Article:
“Huh. They cut bone here,” said Heather, holding up the bone plate towards Ramdas. “Cut it so the whole top of the skull would interlock, but slide out. Like the lid of a puzzle box. All the runes, the whole package, they’re all carved on this piece of bone.”
She held the bone up to the sun to check the glistening, wet surface, and inspecting the marks she found within. “They scooped out the brains, and chiselled in the runes with some metal. Automaton that did this one. Identical runes again. Looks like a basic undead package. Movement, aggression, targeting and sensory, spatial orientation and landmarking. No language processing. This one was a straight-up hunter killer. Murder whatever people it found, and bring the corpses back here for processing. That’s all it was for.”
“I’d ask, dearie, since when can an automaton make magic, but…” Helga’s sweeping gesture indicated the entire situation around them.
“Si,” agreed Ramdas. “The world is full of uncomfortable surprises lately.”
Heather grunted, and tossed the skull-top into the cave with a clatter. “Ain’t that so.”
When all the skeletons and corpses alike had been dragged into the gruesome cave, they burned the last of the silver and salt they had between them. They watched from the mouth of the cavern as the white, purifying flame burned through corpses again. All three knights shared expressions of disgust, grief, and fury.
“Bring it down, Caballero,” said Ramdas.
“With pleasure, dearie.”
Helga’s hammer hummed as the dwarf marched toward the mouth of the cavern. Heather could feel the tug of the Earth flows, the way the dwarf threw them around the cave as if it was a foe’s throat to be throttled.
Emotion fuels magic. And Helga’s got fuel aplenty today. We all do. Heather found herself gripping her father’s mace handle. Days like this I wish this was a hammer, too. So I could help end this place, bury this horror, just smash it all to bits. The thoughts left her mace-head smoldering a dull orange, as she fed her frustration into the silver-plated steel.
Ramdas bristled with anger as he stared into the cave. None of them flinched as Helga’s hammer swung, and connected to the side of the mouth of the cavern.
Magic flows drew tight, and the stone of the cavern gave way like a walnut crushed beneath a boot. Then there came a loud boom that travelled up the soles of Heather’s boots, crushing and pulping every corpse inside.
Hardly any dust from the cave-in, Heather thought. Helga collapsed the mouth of the cave first.
“Just try and make use of that mess, you wee bastards,” snarled Helga.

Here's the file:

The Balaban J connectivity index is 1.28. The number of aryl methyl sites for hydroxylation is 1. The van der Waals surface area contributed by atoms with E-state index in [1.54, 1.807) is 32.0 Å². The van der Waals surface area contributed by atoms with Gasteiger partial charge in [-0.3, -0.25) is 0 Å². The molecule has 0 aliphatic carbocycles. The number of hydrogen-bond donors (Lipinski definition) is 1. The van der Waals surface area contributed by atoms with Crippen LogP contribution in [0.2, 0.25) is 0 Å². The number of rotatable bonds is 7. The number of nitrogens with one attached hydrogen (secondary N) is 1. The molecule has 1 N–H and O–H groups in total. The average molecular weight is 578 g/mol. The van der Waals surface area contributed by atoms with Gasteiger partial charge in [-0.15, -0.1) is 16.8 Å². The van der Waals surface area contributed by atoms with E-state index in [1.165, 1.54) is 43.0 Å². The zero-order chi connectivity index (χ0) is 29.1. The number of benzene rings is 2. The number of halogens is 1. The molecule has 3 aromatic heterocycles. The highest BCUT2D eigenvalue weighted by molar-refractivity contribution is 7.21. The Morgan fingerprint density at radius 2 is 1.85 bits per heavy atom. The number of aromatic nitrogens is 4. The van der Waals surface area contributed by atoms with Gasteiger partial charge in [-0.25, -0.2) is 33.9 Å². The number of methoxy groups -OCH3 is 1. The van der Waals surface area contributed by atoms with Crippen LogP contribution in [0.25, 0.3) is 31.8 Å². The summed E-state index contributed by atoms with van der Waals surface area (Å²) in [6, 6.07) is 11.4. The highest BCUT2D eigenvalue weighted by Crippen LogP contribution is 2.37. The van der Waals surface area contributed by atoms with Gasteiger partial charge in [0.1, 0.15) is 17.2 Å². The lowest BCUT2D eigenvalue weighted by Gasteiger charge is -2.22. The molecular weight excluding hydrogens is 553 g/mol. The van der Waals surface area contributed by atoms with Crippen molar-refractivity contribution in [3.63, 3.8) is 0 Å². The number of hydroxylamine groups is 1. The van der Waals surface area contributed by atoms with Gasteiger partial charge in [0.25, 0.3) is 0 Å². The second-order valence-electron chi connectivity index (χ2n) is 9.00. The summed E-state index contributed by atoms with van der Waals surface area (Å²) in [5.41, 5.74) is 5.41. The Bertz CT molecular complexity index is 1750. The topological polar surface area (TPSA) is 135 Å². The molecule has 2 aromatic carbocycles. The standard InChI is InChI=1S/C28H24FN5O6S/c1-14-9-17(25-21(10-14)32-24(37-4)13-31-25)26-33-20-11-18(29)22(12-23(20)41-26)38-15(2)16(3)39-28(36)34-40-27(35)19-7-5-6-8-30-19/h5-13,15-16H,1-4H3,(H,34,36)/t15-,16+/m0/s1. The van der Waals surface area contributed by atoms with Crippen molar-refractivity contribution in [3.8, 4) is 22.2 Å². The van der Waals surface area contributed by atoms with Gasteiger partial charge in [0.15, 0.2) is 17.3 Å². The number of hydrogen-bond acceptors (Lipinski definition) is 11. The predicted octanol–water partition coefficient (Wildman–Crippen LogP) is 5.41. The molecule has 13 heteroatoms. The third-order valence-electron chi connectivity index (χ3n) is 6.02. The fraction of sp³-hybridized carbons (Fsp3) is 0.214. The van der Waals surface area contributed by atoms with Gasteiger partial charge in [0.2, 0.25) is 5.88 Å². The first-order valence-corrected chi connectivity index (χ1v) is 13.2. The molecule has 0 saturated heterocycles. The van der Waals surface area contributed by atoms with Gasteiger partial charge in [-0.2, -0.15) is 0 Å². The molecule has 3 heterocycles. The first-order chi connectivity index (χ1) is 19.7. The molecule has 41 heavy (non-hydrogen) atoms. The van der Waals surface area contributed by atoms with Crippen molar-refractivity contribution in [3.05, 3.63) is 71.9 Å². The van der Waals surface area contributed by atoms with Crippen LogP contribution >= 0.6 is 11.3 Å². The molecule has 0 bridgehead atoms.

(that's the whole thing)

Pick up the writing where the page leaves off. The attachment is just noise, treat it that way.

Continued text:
Helga stepped back, dusting off with both hands, and left her hammer lying on the ground. She rounded on Heather and Ramdas both, hands quivering, arms ramrod-straight at her sides.
“Tell me it was worth it!” she shouted. “Going in there, fighting that thing, and almost losing Persephone? Tell me it was worth that cost in blood, you two!”
Helga’s shout was somewhere between fury and grief, equal parts accusing and plaintive. Seeing Helga angry with them stung Heather more than a slap could have. It’s a fair question. All we’ve been doing is walking into ambushes and traps since this began.
Heather stepped forward, and wrapped her hands around the dwarf’s wrists. Eye-to-eye, inches away, the tears streaming down Helga’s face cut rivulets in the lingering dust caked on by sweat and grief.
“It was,” Heather whispered, tears spilling down her cheeks. “I’m- I’m not sure how much yet. But it was. Every one of those bodies would have been out murdering more people within hours. Get your hammer, Helga. I’ll tell you what I figured out while we walk.”
When Helga had regained her composure and her hammer, they turned down the slope of the mountain, none of them wanting to look back.
As they walked, Heather briefed them on what she’d observed, and explained her suspicions. “Someone, a few someones, worked together to integrate something undead with that mining automaton. The handiwork that raised the dead isn’t the same handiwork that integrated the corpse with the automaton. And then that thing came out here with some skeletons and started butchering people, to make more skeletons.”
Heather gestured towards Persephone as she continued. “At some point a monster caught the smell of all that blood and meat and investigated. The automaton killed it, butchered it, and improved itself by integrating the monster part into its body. That’s how it got those tentacles for an arm. So that’s about three impossible things rolled into one, so far today. I believe that thing was thinking for itself.”